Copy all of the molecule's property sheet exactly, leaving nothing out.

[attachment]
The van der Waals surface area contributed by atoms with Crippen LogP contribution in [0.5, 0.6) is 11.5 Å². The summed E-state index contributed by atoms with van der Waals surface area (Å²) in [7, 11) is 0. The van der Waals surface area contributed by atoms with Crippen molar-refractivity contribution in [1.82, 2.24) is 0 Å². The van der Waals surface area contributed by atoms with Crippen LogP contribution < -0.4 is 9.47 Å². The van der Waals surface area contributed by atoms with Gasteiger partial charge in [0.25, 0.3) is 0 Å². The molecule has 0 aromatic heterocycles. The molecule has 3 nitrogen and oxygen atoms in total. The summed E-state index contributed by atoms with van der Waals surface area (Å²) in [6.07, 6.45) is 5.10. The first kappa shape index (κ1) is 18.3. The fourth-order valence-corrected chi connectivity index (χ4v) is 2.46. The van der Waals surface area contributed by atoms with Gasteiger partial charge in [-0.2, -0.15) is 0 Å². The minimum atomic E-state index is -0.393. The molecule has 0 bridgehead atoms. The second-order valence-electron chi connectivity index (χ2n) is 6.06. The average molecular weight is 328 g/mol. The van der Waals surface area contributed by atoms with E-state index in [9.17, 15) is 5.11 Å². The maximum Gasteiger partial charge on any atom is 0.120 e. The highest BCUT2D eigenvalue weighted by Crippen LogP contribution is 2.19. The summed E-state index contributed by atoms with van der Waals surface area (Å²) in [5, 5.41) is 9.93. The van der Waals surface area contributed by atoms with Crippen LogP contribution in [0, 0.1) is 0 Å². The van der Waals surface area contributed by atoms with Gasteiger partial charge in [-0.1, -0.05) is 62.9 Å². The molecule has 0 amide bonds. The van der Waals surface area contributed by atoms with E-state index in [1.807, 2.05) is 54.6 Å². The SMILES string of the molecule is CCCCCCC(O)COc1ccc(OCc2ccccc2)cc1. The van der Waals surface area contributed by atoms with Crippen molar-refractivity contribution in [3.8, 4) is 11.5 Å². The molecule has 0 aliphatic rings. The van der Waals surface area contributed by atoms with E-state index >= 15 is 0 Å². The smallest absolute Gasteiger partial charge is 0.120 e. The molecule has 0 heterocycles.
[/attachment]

The van der Waals surface area contributed by atoms with Crippen LogP contribution in [0.5, 0.6) is 11.5 Å². The summed E-state index contributed by atoms with van der Waals surface area (Å²) in [7, 11) is 0. The van der Waals surface area contributed by atoms with Crippen molar-refractivity contribution in [1.82, 2.24) is 0 Å². The van der Waals surface area contributed by atoms with Crippen LogP contribution < -0.4 is 9.47 Å². The van der Waals surface area contributed by atoms with Gasteiger partial charge in [0.25, 0.3) is 0 Å². The molecule has 0 aromatic heterocycles. The molecule has 3 nitrogen and oxygen atoms in total. The summed E-state index contributed by atoms with van der Waals surface area (Å²) in [6.07, 6.45) is 5.10. The first kappa shape index (κ1) is 18.3. The fourth-order valence-corrected chi connectivity index (χ4v) is 2.46. The van der Waals surface area contributed by atoms with Gasteiger partial charge in [-0.2, -0.15) is 0 Å². The minimum atomic E-state index is -0.393. The molecule has 0 bridgehead atoms. The second-order valence-electron chi connectivity index (χ2n) is 6.06. The average molecular weight is 328 g/mol. The van der Waals surface area contributed by atoms with E-state index in [9.17, 15) is 5.11 Å². The maximum Gasteiger partial charge on any atom is 0.120 e. The highest BCUT2D eigenvalue weighted by Crippen LogP contribution is 2.19. The summed E-state index contributed by atoms with van der Waals surface area (Å²) in [5, 5.41) is 9.93. The van der Waals surface area contributed by atoms with Crippen LogP contribution in [0, 0.1) is 0 Å². The van der Waals surface area contributed by atoms with Gasteiger partial charge in [-0.1, -0.05) is 62.9 Å². The molecule has 0 amide bonds. The van der Waals surface area contributed by atoms with E-state index in [1.807, 2.05) is 54.6 Å². The SMILES string of the molecule is CCCCCCC(O)COc1ccc(OCc2ccccc2)cc1. The van der Waals surface area contributed by atoms with Crippen molar-refractivity contribution in [3.8, 4) is 11.5 Å². The molecule has 0 aliphatic rings. The van der Waals surface area contributed by atoms with E-state index >= 15 is 0 Å². The smallest absolute Gasteiger partial charge is 0.120 e. The molecule has 0 heterocycles.